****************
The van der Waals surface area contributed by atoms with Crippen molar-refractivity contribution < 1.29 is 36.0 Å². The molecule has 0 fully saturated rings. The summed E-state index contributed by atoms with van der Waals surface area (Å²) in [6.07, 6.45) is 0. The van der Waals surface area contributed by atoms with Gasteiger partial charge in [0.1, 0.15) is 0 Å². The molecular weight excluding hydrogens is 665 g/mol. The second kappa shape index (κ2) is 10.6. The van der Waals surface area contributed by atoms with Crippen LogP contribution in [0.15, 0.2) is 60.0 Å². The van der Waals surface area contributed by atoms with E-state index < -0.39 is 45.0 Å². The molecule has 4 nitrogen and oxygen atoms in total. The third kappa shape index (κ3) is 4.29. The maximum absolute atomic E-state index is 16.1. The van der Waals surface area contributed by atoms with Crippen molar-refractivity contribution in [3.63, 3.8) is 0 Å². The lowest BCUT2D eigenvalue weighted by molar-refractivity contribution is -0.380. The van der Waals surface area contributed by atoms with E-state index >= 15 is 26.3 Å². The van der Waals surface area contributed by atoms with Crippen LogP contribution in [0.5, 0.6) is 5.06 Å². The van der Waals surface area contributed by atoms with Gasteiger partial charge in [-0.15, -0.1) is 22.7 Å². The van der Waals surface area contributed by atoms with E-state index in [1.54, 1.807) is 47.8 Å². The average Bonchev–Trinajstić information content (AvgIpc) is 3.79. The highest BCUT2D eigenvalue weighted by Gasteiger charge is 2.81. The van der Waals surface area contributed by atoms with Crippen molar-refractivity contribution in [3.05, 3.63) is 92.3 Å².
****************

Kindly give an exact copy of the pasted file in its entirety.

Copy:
The van der Waals surface area contributed by atoms with Crippen molar-refractivity contribution < 1.29 is 36.0 Å². The molecule has 0 fully saturated rings. The summed E-state index contributed by atoms with van der Waals surface area (Å²) in [6.07, 6.45) is 0. The van der Waals surface area contributed by atoms with Gasteiger partial charge in [0.1, 0.15) is 0 Å². The molecular weight excluding hydrogens is 665 g/mol. The second kappa shape index (κ2) is 10.6. The van der Waals surface area contributed by atoms with Crippen LogP contribution in [0.15, 0.2) is 60.0 Å². The van der Waals surface area contributed by atoms with E-state index < -0.39 is 45.0 Å². The molecule has 4 nitrogen and oxygen atoms in total. The third kappa shape index (κ3) is 4.29. The maximum absolute atomic E-state index is 16.1. The van der Waals surface area contributed by atoms with Crippen molar-refractivity contribution in [3.63, 3.8) is 0 Å². The lowest BCUT2D eigenvalue weighted by molar-refractivity contribution is -0.380. The van der Waals surface area contributed by atoms with E-state index >= 15 is 26.3 Å². The van der Waals surface area contributed by atoms with Crippen LogP contribution in [0.5, 0.6) is 5.06 Å². The van der Waals surface area contributed by atoms with Gasteiger partial charge in [-0.15, -0.1) is 22.7 Å². The van der Waals surface area contributed by atoms with E-state index in [1.54, 1.807) is 47.8 Å². The average Bonchev–Trinajstić information content (AvgIpc) is 3.79. The highest BCUT2D eigenvalue weighted by Gasteiger charge is 2.81. The van der Waals surface area contributed by atoms with Crippen molar-refractivity contribution in [3.05, 3.63) is 92.3 Å².